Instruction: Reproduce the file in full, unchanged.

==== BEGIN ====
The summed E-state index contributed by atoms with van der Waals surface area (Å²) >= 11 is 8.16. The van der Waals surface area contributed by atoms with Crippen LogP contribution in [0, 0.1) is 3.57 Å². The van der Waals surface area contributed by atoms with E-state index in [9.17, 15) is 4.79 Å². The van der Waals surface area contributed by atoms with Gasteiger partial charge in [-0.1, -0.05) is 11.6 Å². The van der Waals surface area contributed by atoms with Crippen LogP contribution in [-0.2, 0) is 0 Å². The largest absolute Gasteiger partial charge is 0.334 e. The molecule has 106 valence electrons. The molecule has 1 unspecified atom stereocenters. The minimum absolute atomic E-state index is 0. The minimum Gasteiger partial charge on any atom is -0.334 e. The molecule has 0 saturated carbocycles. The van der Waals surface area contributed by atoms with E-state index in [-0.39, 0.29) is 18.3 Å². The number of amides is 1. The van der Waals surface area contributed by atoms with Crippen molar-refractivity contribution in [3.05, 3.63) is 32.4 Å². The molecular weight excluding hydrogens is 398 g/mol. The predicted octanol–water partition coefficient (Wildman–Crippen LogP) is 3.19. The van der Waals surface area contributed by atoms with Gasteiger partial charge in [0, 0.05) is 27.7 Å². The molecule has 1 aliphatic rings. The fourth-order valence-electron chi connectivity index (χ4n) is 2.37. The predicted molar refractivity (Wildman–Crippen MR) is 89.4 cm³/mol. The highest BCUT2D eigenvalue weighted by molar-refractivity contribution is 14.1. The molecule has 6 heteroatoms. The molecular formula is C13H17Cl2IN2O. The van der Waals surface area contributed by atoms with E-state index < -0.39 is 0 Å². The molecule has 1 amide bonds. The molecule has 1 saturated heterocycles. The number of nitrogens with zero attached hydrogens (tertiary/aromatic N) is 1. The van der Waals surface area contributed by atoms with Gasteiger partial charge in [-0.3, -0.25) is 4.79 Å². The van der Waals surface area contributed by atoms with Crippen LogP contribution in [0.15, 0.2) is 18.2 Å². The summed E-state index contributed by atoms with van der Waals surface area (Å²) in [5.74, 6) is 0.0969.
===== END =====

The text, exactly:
The summed E-state index contributed by atoms with van der Waals surface area (Å²) >= 11 is 8.16. The van der Waals surface area contributed by atoms with Crippen LogP contribution in [0, 0.1) is 3.57 Å². The van der Waals surface area contributed by atoms with E-state index in [9.17, 15) is 4.79 Å². The van der Waals surface area contributed by atoms with Gasteiger partial charge in [-0.1, -0.05) is 11.6 Å². The van der Waals surface area contributed by atoms with Crippen LogP contribution in [-0.2, 0) is 0 Å². The largest absolute Gasteiger partial charge is 0.334 e. The molecule has 106 valence electrons. The molecule has 1 unspecified atom stereocenters. The minimum absolute atomic E-state index is 0. The minimum Gasteiger partial charge on any atom is -0.334 e. The molecule has 0 saturated carbocycles. The van der Waals surface area contributed by atoms with E-state index in [-0.39, 0.29) is 18.3 Å². The number of amides is 1. The van der Waals surface area contributed by atoms with Crippen molar-refractivity contribution in [3.05, 3.63) is 32.4 Å². The molecular weight excluding hydrogens is 398 g/mol. The predicted octanol–water partition coefficient (Wildman–Crippen LogP) is 3.19. The van der Waals surface area contributed by atoms with Gasteiger partial charge in [0, 0.05) is 27.7 Å². The molecule has 1 aliphatic rings. The fourth-order valence-electron chi connectivity index (χ4n) is 2.37. The predicted molar refractivity (Wildman–Crippen MR) is 89.4 cm³/mol. The highest BCUT2D eigenvalue weighted by molar-refractivity contribution is 14.1. The molecule has 6 heteroatoms. The molecular formula is C13H17Cl2IN2O. The van der Waals surface area contributed by atoms with E-state index < -0.39 is 0 Å². The molecule has 1 amide bonds. The molecule has 1 saturated heterocycles. The number of nitrogens with zero attached hydrogens (tertiary/aromatic N) is 1. The van der Waals surface area contributed by atoms with Gasteiger partial charge in [-0.3, -0.25) is 4.79 Å². The van der Waals surface area contributed by atoms with Crippen LogP contribution in [0.15, 0.2) is 18.2 Å². The summed E-state index contributed by atoms with van der Waals surface area (Å²) in [5.74, 6) is 0.0969.